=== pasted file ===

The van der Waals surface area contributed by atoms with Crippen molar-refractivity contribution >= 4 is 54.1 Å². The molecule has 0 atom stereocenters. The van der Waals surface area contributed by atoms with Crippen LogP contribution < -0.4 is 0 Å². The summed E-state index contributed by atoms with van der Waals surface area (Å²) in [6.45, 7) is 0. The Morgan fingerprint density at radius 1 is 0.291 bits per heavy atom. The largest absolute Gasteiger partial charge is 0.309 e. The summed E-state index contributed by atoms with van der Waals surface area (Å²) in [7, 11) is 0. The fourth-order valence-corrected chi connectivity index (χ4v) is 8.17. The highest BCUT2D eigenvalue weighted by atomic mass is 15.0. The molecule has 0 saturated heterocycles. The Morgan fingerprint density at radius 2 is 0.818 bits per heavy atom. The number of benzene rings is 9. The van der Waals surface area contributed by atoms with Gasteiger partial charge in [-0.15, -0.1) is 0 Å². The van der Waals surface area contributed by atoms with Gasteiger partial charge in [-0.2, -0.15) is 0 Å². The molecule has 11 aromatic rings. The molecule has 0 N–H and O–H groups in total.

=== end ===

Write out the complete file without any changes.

The van der Waals surface area contributed by atoms with Crippen molar-refractivity contribution >= 4 is 54.1 Å². The molecule has 0 atom stereocenters. The van der Waals surface area contributed by atoms with Crippen LogP contribution < -0.4 is 0 Å². The summed E-state index contributed by atoms with van der Waals surface area (Å²) in [6.45, 7) is 0. The Morgan fingerprint density at radius 1 is 0.291 bits per heavy atom. The largest absolute Gasteiger partial charge is 0.309 e. The summed E-state index contributed by atoms with van der Waals surface area (Å²) in [7, 11) is 0. The fourth-order valence-corrected chi connectivity index (χ4v) is 8.17. The highest BCUT2D eigenvalue weighted by atomic mass is 15.0. The molecule has 0 saturated heterocycles. The Morgan fingerprint density at radius 2 is 0.818 bits per heavy atom. The number of benzene rings is 9. The van der Waals surface area contributed by atoms with Gasteiger partial charge in [-0.15, -0.1) is 0 Å². The van der Waals surface area contributed by atoms with Gasteiger partial charge in [-0.2, -0.15) is 0 Å². The molecule has 11 aromatic rings. The molecule has 0 N–H and O–H groups in total.